Figure 35 - "New Rail Design"

The handguard is made of anodized aluminum and most likely an extrusion.  They did a nice finish on the handguard similar to that of the upper receiver.  The top has an integral 5-slot Picatinny rail section at the front and rear along with 8 short MLOK slots.

Figure 36 - Top View

The sides come with push-button sling swivel stud holes.  The rear hole is located such that a heavy barrel profile will not allow the push-button stud to push in far enough to lock in place.  The front worked OK.  I installed a short section of MLOK rail in a lower slot with no issues.  Each side has 6 MLOK slots with 5 each on the 45 degree surfaces.

Figure 37 - Right View

The bottom has 5 MLOK slots and no other significant features.  The handguard is attached to the barrel nut with 8 mounting screws.  BCA states these screws should be torqued to 35 in-lbs.  Mine were less than 10 in-lbs, so make sure you check these before heading to the range.

Figure 38 - Bottom View

The left side is a mirror image of the right.

Figure 39 - Left View

The octagon shaped handguard measured 1.57" wide and 2.00" tall.  The inside between the left and right side measured about 1.35".  I would consider this profile to be a "slim profile" and them dropping the full length upper Picatinny rail gives the handguard a good smooth feel.

Figure 40 - Front View

The bolt carrier group (BCG) is shown in these next photos and I believe it is the same as that shown at this link to the BCA website.  Note that in these photos I have removed the side charging handle because it must be removed from the bolt to remove the BCG from the receiver.  BCA states this is made from 9310 Steel and comes with a Black Nitride finish.  They also state the gas key is "staked from the side to increase longevity".  In my opinion, they did a poor job with the staking and the torque on the fasteners was minimal (less than 10 in-lbs).

Figure 41

The bolt carrier has a M16 style profile and a shrouded firing pin.  The right side features are different to allow the charging handle.

Figure 42

Figure 43

Figure 44

      Figure 45                                             Figure 46

I went ahead and disassembled the bolt carrier group into it's main components shown below.  I was not able to remove the rear fastener from the gas key due to the staking, but I could easily turn the fastener to loosen it.  BCA states the bolt has had a magnetic particle inspection (MPI) and the bolt actually has "MPI" stamped on top.

Figure 47

When I checked the torque on the barrel nut, it essentially had nearly no torque.  The photo below shows where I was able to hand tighten the barrel nut.  The black ink mark in front of the gas tube hole is one I put there showing the "as received" condition.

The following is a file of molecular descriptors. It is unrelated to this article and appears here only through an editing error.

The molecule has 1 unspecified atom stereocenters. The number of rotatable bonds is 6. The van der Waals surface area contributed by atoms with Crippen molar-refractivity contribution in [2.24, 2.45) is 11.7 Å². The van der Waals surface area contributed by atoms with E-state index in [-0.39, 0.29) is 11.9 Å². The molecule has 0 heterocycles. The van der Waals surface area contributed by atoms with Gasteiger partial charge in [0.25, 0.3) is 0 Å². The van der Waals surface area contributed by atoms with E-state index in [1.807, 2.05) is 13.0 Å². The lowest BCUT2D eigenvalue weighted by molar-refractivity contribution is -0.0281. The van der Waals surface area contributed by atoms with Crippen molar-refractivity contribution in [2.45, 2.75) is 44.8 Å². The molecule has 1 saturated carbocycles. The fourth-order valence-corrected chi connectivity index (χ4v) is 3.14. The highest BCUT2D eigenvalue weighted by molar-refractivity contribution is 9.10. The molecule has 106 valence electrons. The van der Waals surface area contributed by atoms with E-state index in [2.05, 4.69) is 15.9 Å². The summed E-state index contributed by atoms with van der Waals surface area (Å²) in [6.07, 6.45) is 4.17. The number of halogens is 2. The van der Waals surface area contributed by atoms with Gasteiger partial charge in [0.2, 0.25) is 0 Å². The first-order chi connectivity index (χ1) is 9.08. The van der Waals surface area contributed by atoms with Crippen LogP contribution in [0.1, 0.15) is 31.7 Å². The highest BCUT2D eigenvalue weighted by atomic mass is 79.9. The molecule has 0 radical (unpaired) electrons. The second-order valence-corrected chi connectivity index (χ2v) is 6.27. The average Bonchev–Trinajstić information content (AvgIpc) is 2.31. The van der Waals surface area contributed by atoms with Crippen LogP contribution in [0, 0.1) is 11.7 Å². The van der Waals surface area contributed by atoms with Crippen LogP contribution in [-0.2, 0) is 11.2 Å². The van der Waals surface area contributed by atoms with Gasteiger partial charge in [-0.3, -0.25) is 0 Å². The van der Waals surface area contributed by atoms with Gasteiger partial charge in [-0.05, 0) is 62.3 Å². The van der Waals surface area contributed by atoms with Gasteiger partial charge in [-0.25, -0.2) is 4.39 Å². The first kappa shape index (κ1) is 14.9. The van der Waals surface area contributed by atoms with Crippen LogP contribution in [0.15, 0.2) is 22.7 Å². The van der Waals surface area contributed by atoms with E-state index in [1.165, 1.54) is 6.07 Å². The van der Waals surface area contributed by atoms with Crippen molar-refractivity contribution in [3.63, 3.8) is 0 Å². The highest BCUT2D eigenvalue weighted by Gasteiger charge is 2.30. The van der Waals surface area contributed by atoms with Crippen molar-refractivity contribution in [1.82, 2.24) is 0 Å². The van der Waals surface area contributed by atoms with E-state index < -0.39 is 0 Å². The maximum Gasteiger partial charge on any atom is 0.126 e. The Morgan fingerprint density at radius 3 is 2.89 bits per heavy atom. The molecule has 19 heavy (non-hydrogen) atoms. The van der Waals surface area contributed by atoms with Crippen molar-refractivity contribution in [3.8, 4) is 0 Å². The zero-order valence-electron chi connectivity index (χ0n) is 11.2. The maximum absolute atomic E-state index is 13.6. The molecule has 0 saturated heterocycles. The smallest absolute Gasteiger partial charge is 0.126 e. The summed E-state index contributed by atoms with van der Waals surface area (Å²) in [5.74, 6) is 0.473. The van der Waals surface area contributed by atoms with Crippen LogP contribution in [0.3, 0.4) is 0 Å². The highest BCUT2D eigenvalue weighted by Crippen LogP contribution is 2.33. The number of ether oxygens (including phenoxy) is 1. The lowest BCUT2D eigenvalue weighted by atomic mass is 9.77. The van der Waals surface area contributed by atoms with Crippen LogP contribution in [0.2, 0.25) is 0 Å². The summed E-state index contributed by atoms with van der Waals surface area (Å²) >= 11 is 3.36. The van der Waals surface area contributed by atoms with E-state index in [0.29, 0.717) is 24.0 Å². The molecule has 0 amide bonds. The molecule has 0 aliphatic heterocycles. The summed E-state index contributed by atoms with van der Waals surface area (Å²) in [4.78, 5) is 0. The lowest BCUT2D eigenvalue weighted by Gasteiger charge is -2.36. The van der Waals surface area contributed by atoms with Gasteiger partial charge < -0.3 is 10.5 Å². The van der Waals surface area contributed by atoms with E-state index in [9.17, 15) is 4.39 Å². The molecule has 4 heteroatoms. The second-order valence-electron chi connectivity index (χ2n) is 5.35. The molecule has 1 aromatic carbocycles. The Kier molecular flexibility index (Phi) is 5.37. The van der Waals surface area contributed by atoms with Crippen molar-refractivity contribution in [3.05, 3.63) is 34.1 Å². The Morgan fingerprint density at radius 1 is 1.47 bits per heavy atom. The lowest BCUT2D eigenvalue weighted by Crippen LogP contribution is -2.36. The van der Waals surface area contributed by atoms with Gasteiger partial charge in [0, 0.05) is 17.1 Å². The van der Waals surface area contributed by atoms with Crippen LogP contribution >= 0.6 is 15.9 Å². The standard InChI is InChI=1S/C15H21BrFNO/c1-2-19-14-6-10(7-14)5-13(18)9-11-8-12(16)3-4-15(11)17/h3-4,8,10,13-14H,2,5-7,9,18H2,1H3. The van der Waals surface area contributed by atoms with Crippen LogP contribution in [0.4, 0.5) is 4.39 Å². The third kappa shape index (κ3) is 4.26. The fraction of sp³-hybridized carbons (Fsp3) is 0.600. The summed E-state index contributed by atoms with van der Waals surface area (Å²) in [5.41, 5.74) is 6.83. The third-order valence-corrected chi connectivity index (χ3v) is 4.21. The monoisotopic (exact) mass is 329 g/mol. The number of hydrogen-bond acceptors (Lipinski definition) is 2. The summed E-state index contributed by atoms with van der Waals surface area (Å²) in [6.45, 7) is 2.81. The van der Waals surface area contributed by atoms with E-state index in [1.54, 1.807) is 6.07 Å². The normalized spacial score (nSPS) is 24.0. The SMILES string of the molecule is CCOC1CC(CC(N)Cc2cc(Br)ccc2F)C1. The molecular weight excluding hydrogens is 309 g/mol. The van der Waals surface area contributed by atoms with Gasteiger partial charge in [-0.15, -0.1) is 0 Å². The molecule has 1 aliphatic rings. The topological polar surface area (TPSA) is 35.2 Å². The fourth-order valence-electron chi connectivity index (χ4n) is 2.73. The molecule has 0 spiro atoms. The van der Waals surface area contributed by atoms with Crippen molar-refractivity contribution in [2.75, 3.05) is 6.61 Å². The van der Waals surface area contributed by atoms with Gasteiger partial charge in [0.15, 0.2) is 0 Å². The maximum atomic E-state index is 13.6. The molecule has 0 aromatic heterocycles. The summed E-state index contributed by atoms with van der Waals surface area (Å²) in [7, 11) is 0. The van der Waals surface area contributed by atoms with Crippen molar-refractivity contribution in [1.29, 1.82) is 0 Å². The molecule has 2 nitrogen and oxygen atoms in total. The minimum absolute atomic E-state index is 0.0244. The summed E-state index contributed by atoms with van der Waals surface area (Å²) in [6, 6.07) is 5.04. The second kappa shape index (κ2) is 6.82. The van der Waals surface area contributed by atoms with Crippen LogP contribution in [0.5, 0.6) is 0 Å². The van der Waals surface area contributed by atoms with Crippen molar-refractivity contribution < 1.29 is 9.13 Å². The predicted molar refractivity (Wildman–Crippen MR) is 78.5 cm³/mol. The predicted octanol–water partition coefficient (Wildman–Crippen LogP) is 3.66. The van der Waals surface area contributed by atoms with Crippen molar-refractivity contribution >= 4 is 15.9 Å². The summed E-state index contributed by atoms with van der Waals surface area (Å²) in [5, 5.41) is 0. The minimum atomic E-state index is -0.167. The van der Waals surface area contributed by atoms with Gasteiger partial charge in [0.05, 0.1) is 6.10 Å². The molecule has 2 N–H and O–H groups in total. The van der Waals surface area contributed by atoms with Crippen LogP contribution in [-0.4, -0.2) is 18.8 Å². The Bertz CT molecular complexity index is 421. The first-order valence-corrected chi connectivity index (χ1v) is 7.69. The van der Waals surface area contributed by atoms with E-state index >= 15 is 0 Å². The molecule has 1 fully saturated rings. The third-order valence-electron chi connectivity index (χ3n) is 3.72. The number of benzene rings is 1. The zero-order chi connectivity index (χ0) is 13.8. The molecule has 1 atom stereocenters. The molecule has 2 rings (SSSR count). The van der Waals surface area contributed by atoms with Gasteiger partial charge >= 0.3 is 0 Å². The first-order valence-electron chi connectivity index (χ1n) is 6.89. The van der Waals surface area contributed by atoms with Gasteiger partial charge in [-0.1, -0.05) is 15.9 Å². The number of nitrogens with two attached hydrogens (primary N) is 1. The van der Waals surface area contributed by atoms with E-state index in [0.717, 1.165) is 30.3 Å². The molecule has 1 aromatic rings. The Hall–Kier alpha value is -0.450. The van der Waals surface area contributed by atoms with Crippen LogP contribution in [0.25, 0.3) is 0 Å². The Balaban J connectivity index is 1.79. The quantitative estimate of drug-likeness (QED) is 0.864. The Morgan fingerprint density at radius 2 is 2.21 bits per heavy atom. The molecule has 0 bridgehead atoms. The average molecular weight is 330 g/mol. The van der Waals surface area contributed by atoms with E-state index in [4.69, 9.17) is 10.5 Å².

Figure 48

When properly torqued, that black dot is now shifted significantly to the right in the photo below.  In this position the handguard did not line up properly on the rifle which means shimming is required.  I sent BCA technical support an email describing the problem and the next morning one of their support staff called me to discuss the path forward.  They have a "limited lifetime warranty" and were eager to resolve.  I could have either sent the upper assembly back to them or have them ship me barrel nut shims.  I chose to shim myself to expedite the process.  They sent me three 0.015 shims and after putting two in place I was able to properly torque the nut and also achieve the correct clocking to install the handguard.  I wish they had expedited shipping on the shims, but they got to me eventually.

Figure 49



Overall I'm very pleased with the components, their finish and workmanship.  They appear to be made from materials consistent with the market and it is hard to beat their price.  I do have issue that EVERYTHING I checked WAS NOT torqued correctly.  For a consumer who may not have the tools or understanding of what to do, slapping this upper assembly on a lower assembly and going to the range would have been a very bad experience at some point.  A lose handguard would be annoying and if you were counting on a front sight it would have been frustrating to say the least.  The barrel nut would have eventually loosened which would allow the handguard to rotate and  have accuracy issues.  If the gas key loosened, then eventually there would be gas leaks and the rifle would not cycle.  If you consider this fully assembled upper as a kit and are willing to check everything (which you should anyway), then based on what I see so far, you should be pleased with the purchase.

For more detailed photos and commentary, make sure you check out the other parts of this review and feel free to leave comments below.  The following links are provided to help you see other parts of this review.